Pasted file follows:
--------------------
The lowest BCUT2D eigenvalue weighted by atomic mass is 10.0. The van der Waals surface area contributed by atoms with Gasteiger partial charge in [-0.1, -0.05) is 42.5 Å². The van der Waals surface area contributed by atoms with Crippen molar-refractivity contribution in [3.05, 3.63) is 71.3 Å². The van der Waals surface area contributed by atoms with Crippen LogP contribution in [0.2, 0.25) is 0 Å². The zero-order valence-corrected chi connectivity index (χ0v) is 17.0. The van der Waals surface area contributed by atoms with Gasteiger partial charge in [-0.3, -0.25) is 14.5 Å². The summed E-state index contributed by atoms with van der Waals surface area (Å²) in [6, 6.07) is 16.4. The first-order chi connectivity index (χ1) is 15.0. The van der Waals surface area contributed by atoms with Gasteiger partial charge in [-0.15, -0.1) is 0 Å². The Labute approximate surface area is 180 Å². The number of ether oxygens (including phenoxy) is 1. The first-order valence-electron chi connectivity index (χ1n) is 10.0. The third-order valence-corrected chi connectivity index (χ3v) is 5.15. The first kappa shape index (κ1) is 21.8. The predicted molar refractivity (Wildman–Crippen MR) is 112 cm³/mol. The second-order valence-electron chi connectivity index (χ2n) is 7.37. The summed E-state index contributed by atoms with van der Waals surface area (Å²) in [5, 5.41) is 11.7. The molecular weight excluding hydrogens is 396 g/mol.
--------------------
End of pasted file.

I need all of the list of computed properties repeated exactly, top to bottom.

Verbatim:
The lowest BCUT2D eigenvalue weighted by atomic mass is 10.0. The van der Waals surface area contributed by atoms with Gasteiger partial charge in [-0.1, -0.05) is 42.5 Å². The van der Waals surface area contributed by atoms with Crippen molar-refractivity contribution in [3.05, 3.63) is 71.3 Å². The van der Waals surface area contributed by atoms with Crippen LogP contribution in [0.2, 0.25) is 0 Å². The zero-order valence-corrected chi connectivity index (χ0v) is 17.0. The van der Waals surface area contributed by atoms with Gasteiger partial charge in [-0.3, -0.25) is 14.5 Å². The summed E-state index contributed by atoms with van der Waals surface area (Å²) in [6, 6.07) is 16.4. The first-order chi connectivity index (χ1) is 15.0. The van der Waals surface area contributed by atoms with Gasteiger partial charge in [-0.15, -0.1) is 0 Å². The Labute approximate surface area is 180 Å². The number of ether oxygens (including phenoxy) is 1. The first-order valence-electron chi connectivity index (χ1n) is 10.0. The third-order valence-corrected chi connectivity index (χ3v) is 5.15. The first kappa shape index (κ1) is 21.8. The predicted molar refractivity (Wildman–Crippen MR) is 112 cm³/mol. The second-order valence-electron chi connectivity index (χ2n) is 7.37. The summed E-state index contributed by atoms with van der Waals surface area (Å²) in [5, 5.41) is 11.7. The molecular weight excluding hydrogens is 396 g/mol.